Kus-kus-sum open house and information update

The Comox Valley Council of Canadians will present an open house and information update on the biggest, most ambitious ‘re-wilding’ project ever undertaken in the Comox Valley.

Project Watershed and the K’ómoks First Nation are restoring the old Fields Sawmill site on the Courtenay River to estuary salt-mash and riverside forest, and in the process reconnecting the river to the Hollyhock intertidal channels.

The project site is named Kus-kus-sum in recognition of the historic First Nation village once located in the area.

Thursday, April 19, 7 p.m. in the Lower Native Sons Hall, Dan Bowen, Project Watershed technical director, will share the vision for the site’s future, and highlight the project’s many benefits and historic significance to the Comox Valley.

“The aim of the Kus-kus-sum Project is to restore the Courtenay River channel habitat back to its natural condition – we will ‘un-pave’ the sawmill parking lot and put up a paradise,” said Bowen.

“This ambitious project will make the river and estuary a healthier place not only for fish and wildlife but for all of us.”

The evening will entail informal discussions with directors and volunteers, and the opportunity to view displays that focus on the varied services Project Watershed provides the community.

In support of Kus-kus-sum, beautiful art cards and posters, chocolate bars, colorful shopping bags and raffle tickets will be for sale.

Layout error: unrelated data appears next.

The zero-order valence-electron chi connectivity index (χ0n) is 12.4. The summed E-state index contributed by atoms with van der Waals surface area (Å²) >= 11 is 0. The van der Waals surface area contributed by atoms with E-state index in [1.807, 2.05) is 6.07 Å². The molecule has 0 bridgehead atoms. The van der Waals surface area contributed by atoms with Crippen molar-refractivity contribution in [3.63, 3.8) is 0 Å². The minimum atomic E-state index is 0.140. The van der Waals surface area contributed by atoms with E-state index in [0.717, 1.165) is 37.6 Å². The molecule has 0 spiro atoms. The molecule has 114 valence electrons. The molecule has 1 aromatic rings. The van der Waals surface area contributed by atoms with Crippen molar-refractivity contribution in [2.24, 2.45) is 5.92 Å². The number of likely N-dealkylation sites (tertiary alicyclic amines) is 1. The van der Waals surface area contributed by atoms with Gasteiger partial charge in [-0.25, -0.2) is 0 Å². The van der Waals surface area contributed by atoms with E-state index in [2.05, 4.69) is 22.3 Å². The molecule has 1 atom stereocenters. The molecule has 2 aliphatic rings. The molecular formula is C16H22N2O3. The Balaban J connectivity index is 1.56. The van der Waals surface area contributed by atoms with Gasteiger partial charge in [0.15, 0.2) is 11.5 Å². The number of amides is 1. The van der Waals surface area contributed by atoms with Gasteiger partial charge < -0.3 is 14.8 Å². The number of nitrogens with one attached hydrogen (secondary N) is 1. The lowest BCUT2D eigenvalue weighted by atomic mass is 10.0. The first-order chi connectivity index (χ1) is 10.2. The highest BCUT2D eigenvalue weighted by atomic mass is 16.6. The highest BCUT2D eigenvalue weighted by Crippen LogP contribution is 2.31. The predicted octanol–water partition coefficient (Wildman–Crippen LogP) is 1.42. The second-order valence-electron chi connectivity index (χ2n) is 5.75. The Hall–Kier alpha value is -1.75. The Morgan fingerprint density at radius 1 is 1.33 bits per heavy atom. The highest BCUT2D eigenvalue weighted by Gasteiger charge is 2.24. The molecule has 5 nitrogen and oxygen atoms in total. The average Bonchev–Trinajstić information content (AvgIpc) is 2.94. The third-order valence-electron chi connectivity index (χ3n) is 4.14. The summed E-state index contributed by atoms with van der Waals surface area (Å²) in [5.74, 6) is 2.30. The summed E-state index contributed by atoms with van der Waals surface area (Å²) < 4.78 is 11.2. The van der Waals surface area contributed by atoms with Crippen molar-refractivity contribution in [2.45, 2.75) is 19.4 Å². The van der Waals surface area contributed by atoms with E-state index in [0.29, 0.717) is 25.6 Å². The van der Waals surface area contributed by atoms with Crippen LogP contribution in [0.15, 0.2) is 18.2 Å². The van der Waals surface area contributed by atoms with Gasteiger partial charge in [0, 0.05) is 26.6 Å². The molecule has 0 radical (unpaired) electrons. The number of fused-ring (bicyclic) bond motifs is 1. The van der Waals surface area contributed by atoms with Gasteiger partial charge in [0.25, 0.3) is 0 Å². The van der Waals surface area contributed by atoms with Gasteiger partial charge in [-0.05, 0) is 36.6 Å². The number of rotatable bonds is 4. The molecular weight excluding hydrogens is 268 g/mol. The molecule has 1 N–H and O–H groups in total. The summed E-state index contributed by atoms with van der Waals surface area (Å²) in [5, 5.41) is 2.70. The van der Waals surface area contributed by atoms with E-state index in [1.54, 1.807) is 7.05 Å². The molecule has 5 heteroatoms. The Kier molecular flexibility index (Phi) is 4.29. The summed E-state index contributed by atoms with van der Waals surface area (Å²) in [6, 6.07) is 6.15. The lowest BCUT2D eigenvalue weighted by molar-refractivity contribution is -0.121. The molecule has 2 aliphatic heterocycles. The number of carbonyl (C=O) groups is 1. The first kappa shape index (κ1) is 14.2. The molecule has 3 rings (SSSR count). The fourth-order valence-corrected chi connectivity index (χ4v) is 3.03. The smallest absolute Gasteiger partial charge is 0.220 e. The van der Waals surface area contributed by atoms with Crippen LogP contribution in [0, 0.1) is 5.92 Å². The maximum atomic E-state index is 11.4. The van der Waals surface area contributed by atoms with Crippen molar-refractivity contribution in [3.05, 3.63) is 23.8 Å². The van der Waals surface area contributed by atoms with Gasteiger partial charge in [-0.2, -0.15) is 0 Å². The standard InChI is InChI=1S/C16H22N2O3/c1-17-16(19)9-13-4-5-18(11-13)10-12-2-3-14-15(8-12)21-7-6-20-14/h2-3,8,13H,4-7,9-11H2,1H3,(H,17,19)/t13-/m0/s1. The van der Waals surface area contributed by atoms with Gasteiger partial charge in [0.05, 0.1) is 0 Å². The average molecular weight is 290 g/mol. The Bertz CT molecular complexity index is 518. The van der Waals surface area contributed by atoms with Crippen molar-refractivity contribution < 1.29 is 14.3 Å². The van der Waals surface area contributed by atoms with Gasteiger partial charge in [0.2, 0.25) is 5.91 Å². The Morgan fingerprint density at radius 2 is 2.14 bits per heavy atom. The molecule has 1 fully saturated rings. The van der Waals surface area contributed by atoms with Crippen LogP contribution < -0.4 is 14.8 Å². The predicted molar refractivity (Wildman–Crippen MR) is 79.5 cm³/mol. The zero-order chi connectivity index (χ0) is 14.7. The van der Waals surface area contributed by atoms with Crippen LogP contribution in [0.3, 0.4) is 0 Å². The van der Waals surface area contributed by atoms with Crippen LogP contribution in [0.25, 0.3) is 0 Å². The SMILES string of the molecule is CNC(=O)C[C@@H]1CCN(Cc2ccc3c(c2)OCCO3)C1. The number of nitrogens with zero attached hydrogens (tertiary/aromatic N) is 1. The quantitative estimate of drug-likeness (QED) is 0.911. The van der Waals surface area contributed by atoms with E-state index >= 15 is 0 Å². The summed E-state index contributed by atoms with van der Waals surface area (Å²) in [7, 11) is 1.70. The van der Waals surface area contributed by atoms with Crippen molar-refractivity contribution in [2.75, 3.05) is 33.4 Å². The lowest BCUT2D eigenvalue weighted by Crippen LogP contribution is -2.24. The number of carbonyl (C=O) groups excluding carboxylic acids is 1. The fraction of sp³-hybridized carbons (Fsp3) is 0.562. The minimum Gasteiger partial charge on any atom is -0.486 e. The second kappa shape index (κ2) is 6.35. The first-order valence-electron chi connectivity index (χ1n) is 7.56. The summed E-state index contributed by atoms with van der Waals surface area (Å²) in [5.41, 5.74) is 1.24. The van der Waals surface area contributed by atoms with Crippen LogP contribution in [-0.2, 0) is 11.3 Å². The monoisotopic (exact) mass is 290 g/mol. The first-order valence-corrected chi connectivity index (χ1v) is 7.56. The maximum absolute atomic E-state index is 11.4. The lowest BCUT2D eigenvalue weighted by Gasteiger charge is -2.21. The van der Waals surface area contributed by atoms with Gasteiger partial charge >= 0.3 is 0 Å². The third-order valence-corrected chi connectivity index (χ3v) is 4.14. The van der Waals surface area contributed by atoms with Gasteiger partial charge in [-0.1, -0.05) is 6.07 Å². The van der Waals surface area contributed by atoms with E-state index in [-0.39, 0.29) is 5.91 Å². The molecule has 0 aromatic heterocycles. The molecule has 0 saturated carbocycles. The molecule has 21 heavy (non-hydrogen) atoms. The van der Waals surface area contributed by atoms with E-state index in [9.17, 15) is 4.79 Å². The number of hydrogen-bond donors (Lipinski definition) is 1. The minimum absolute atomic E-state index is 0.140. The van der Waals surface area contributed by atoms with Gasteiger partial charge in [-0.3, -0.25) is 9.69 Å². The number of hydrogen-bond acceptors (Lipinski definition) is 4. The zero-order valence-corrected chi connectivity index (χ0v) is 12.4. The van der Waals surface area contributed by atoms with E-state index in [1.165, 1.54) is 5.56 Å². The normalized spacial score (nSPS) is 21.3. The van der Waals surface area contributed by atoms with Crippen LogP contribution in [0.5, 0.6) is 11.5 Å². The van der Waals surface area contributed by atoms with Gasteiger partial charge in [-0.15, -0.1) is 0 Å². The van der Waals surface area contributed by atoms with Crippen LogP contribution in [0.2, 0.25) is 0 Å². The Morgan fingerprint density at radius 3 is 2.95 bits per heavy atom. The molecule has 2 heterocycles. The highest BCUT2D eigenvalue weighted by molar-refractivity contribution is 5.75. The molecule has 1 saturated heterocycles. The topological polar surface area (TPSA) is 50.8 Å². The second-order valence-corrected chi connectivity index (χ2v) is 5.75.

Donations will be accepted at the door.

“Every purchase, every donation gets us closer to transforming the eyesore in the heart of our Valley into functioning habitat,” said PW director, Bill Heidrick.

Just Posted

Unity Comox Valley hosts serenity service in Comox Thursday

Do you have mixed feelings about the holidays? Unity offers a special… Continue reading

UPDATE: RCMP involved in crash south of Courtenay Saturday night

An RCMP member was involved in a three-vehicle collision on Highway 19… Continue reading

Mental health advocate’s journey with dissociative identity disorder sparks conversation

Coast Mental Health Courage to Come Back Awards nomination deadline Jan. 31

Assisted living workers allegedly attacked while picketing

BCGEU president Stephanie Smith says arrows and gasoline were thrown at the picketers early in the week

Dangerous drug confirmed in the Comox Valley

Lab test confirms the presence of fentanyl in powder substance

VIDEO: This B.C. school leads country in vaccine donations to UNICEF

Federally funded Kids Boost Immunity uses quizzes to earn vaccinations

Boeser scores 3, Pettersson has 5 points as Canucks hammer Blues

Vancouver picks up impressive 6-1 win in St. Louis

B.C. police stop drunk driver who offered up burger instead of ID

Roadblock checks over the weekend found at least two other impaired drivers

In Canada, the term ‘nationalism’ doesn’t seem to have a bad rap. Here’s why

Data suggest that Canadians don’t see the concept of nationalism the way people do in the United States

Small quake recorded west of Vancouver Island

No injuries or tsunami warning after 5.4 rumble felt some 400 kilometres from Victoria

B.C. suspends Chinese portion of Asian forestry trade mission due to Huawei arrest

Huawei’s chief financial officer Meng Wanzhou was detained at the request of U.S. in Vancouver

Canadians spent $1.7 billion dollars online in December 2017

Online retail sales accounted for 3.4 per cent of total retail sales

2-year investigations nets $900,000 in refunds for payday loan customers

Consumer Protection BC says selling practices were ‘aggressive and deceptive’

China: Canada’s detention of Huawei exec ‘vile in nature’

Huawei is the biggest global supplier of network gear for phone and internet company

Most Read